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Fun With Numbers

Baseball-Reference and THT are great ways to kill time at work.

Earlier today I thought I'd do a little strikeout research using B-R's pitch data statistics (StS%, StL%, SOc%, Cntc%, etc; you can read all about them on any pitcher player card by clicking "Show" next to Pitch Data Summary, and then clicking "Glossary"). Since the game starts in a little over an hour I'll spare you all the gory details, but long story short, it should come as no surprise that the stat with the strongest correlation to strikeouts is Cntc% - the rate with which opposing batters make contact when swinging. Charts and correlation data for 2006 and 2007, including all pitchers with at least 100 innings of work, are shown below:

The neat thing about this is that, by using the best-fit equation of the line in the graph, we can estimate a pitcher's K/G by plugging in his contact rate. We can then compare the resulting value to the pitcher's actual K/G to see who's over/undershooting their estimate.

Here are the top ten results for 2007 in each category, listed by rank. In parentheses is the difference between his estimated K/G and his actual K/G: estK/G - actK/G.

Undershooting Estimated K/G:

  1. Shaun Marcum (2.36)
  2. Lenny DiNardo (1.73)
  3. Jason Hirsh (1.64)
  4. Scott Olsen (1.52)
  5. Brian Burres (1.51)
  6. Tim Hudson (1.47)
  7. Sergio Mitre (1.21)
  8. John Smoltz (1.14)
  9. Tim Wakefield (1.09)
  10. Jorge Sosa (1.09)
Overshooting Estimated K/G:
  1. Erik Bedard (-2.53)
  2. Jake Peavy (-2.19)
  3. Ted Lilly (-2.17)
  4. Josh Beckett (-1.74)
  5. Wandy Rodriguez (-1.51)
  6. Randy Wolf (-1.51)
  7. Rich Hill (-1.44)
  8. Matt Cain (-1.29)
  9. Ben Sheets (-1.27)
  10. Oliver Perez (-1.26)
It should be immediately noted that not all of this is just random statistical noise. For some pitchers, over- or undershooting their estimated K/G appears to be a part of their skillset. For example, Curt Schilling's at -1.49 since 2004, which goes neatly in line with 2007's -1.24. Likewise, Tim Hudson's +1.45 figure since 2004 is almost exactly identical to 2007's +1.47. Since contact rate isn't the only factor that goes into the strikeout equation, some pitchers may excel or suck at something else which influences their final appearance.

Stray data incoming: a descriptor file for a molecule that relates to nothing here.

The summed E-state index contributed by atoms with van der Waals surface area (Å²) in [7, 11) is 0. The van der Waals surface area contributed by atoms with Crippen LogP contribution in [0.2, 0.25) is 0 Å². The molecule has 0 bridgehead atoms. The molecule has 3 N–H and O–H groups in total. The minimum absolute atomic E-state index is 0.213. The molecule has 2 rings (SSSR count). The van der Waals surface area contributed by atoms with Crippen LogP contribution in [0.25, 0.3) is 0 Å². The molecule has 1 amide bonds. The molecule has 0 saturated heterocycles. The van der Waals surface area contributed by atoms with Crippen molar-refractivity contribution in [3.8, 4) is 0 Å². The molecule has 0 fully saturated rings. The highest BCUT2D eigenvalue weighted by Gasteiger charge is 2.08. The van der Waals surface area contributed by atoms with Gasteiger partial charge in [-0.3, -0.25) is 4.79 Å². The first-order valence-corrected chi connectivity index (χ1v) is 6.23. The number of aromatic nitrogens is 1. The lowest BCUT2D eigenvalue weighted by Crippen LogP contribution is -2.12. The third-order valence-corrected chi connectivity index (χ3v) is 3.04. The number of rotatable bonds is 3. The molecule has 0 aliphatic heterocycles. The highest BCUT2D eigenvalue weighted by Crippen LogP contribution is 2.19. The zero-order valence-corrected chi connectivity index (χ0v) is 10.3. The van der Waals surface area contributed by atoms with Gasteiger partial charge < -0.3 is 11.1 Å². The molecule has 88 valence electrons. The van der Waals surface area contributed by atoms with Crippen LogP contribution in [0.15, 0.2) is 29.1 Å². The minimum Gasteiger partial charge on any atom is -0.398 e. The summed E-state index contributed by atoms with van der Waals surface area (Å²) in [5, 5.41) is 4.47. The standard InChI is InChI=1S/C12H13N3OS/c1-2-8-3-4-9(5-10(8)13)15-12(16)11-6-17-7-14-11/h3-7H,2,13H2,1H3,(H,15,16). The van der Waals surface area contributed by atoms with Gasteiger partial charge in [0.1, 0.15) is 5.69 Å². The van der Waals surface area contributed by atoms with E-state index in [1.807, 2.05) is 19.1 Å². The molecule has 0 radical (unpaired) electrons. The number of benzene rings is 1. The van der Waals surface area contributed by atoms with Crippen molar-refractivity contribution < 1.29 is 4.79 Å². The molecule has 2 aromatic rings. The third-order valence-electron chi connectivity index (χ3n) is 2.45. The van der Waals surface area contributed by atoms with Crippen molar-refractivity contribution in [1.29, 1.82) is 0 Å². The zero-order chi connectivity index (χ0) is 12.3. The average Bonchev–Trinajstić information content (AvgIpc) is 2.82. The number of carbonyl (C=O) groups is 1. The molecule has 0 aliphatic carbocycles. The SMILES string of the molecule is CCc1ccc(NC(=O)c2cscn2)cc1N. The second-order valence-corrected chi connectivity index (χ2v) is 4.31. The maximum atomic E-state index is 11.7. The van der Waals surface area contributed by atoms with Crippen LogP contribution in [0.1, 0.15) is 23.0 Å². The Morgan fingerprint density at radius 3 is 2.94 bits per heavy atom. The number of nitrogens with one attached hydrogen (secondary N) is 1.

However, if we identify the pitchers for whom over/undershooting their estimated K/G isn't part of their skillset, then we have a potentially useful indicator of future performance. Contact rate tends to remain fairly stable on a year-to-year basis, so if a guy's undershooting, then we should expect him to get more strikeouts next year, and vice versa. A few candidates, mostly from the top ten lists (I didn't look at everyone, because it's an annoying amount of work):

Aaron Harang (-1.06; -0.15 since 2004)
Wandy Rodriguez (-1.51; -0.49 since 2005 debut)
Ted Lilly (-2.17; -0.62 since 2004)
Erik Bedard (-2.52; -1.06 since 2004)
Jake Peavy (-2.19; -0.99 since 2004)
Josh Beckett (-1.74; -1.09 since 2004)
Scott Olsen (+1.52; +0.79 since 2005 debut)
Jeremy Bonderman (+1.01; +0.56 since 2004)
Roy Oswalt (-0.21; -0.97 since 2004)
Dave Bush (+0.27; -0.29 since 2004)
Ben Sheets (-1.27; -1.73 since 2004)

(Note: a more negative value on the left means they may strike out fewer batters going forward, while a more positive value means they may strike out more.)

This is all preliminary stuff, so don't take it to mean too much right now, but if nothing else it's interesting to look at. For the record, a similar process with the 2006 data identified guys like Chien-Ming Wang, Derek Lowe, Brad Penny, Curt Schilling, and Carlos Zambrano as guys who were due to see their strikeout rates change for better or worse.

What's responsible for pitchers over/undershooting their K/G estimate? That much still needs to be researched, but called strikeouts are clearly one of the main factors. The league average called strikeout rate is 26%; for the top ten overperformers, it's 31%, while for the top ten underperformers, it's 22%. Called strikeouts are inconsistent year to year - witness Erik Bedard's 26% in 2004 to 50% in 2005 to 26% in 2006 to 40% in 2007 - so that's probably a big chunk of it. For some pitchers (Maddux) this is a skill, but it's still prone to wild variation. If you see a guy hit a career high or career low in called strikeout percentage, be wary going forward.

If a pitcher's contact rate changes dramatically, then the predictive value of his previous season's estimated K/G goes out the window. If it doesn't, though, then I think this might have a little potential. Something to keep an eye on, anyway.

Late update: something I forgot to mention is that, judging by early indications, this only works for starters. Relievers appear to have a y = mx + b equation all their own.